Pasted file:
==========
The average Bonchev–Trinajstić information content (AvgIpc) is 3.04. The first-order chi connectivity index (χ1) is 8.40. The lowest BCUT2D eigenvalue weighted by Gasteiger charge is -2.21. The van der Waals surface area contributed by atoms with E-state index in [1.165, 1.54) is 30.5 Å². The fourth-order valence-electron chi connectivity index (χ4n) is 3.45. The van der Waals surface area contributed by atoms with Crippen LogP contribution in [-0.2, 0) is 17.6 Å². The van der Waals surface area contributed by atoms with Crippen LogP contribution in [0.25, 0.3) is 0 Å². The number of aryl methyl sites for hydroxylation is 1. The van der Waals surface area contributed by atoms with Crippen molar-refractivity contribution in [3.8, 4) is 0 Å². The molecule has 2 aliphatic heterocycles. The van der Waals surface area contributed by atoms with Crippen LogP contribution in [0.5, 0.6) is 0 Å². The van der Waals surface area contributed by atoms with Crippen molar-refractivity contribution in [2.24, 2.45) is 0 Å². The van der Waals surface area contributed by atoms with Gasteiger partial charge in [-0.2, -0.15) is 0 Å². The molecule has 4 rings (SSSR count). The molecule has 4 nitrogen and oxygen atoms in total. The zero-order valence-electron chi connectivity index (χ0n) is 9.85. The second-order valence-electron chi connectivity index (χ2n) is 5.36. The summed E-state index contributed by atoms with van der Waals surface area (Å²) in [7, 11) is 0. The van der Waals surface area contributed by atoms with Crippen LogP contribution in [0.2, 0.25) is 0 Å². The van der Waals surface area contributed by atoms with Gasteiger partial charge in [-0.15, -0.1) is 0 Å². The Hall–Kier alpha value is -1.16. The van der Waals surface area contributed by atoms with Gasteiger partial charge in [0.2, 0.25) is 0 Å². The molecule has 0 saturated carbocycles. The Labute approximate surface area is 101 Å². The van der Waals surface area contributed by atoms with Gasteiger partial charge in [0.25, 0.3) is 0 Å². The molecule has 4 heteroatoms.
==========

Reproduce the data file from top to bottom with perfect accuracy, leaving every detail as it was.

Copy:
The average Bonchev–Trinajstić information content (AvgIpc) is 3.04. The first-order chi connectivity index (χ1) is 8.40. The lowest BCUT2D eigenvalue weighted by Gasteiger charge is -2.21. The van der Waals surface area contributed by atoms with E-state index in [1.165, 1.54) is 30.5 Å². The fourth-order valence-electron chi connectivity index (χ4n) is 3.45. The van der Waals surface area contributed by atoms with Crippen LogP contribution in [-0.2, 0) is 17.6 Å². The van der Waals surface area contributed by atoms with Crippen LogP contribution in [0.25, 0.3) is 0 Å². The number of aryl methyl sites for hydroxylation is 1. The van der Waals surface area contributed by atoms with Crippen molar-refractivity contribution in [3.8, 4) is 0 Å². The molecule has 2 aliphatic heterocycles. The van der Waals surface area contributed by atoms with Crippen LogP contribution in [0.5, 0.6) is 0 Å². The van der Waals surface area contributed by atoms with Crippen molar-refractivity contribution in [2.24, 2.45) is 0 Å². The van der Waals surface area contributed by atoms with Gasteiger partial charge in [-0.2, -0.15) is 0 Å². The molecule has 4 rings (SSSR count). The molecule has 4 nitrogen and oxygen atoms in total. The zero-order valence-electron chi connectivity index (χ0n) is 9.85. The second-order valence-electron chi connectivity index (χ2n) is 5.36. The summed E-state index contributed by atoms with van der Waals surface area (Å²) in [7, 11) is 0. The van der Waals surface area contributed by atoms with Crippen LogP contribution in [0.2, 0.25) is 0 Å². The van der Waals surface area contributed by atoms with Gasteiger partial charge in [-0.15, -0.1) is 0 Å². The Hall–Kier alpha value is -1.16. The van der Waals surface area contributed by atoms with Gasteiger partial charge in [0.2, 0.25) is 0 Å². The molecule has 0 saturated carbocycles. The Labute approximate surface area is 101 Å². The van der Waals surface area contributed by atoms with Gasteiger partial charge in [0.25, 0.3) is 0 Å². The molecule has 4 heteroatoms.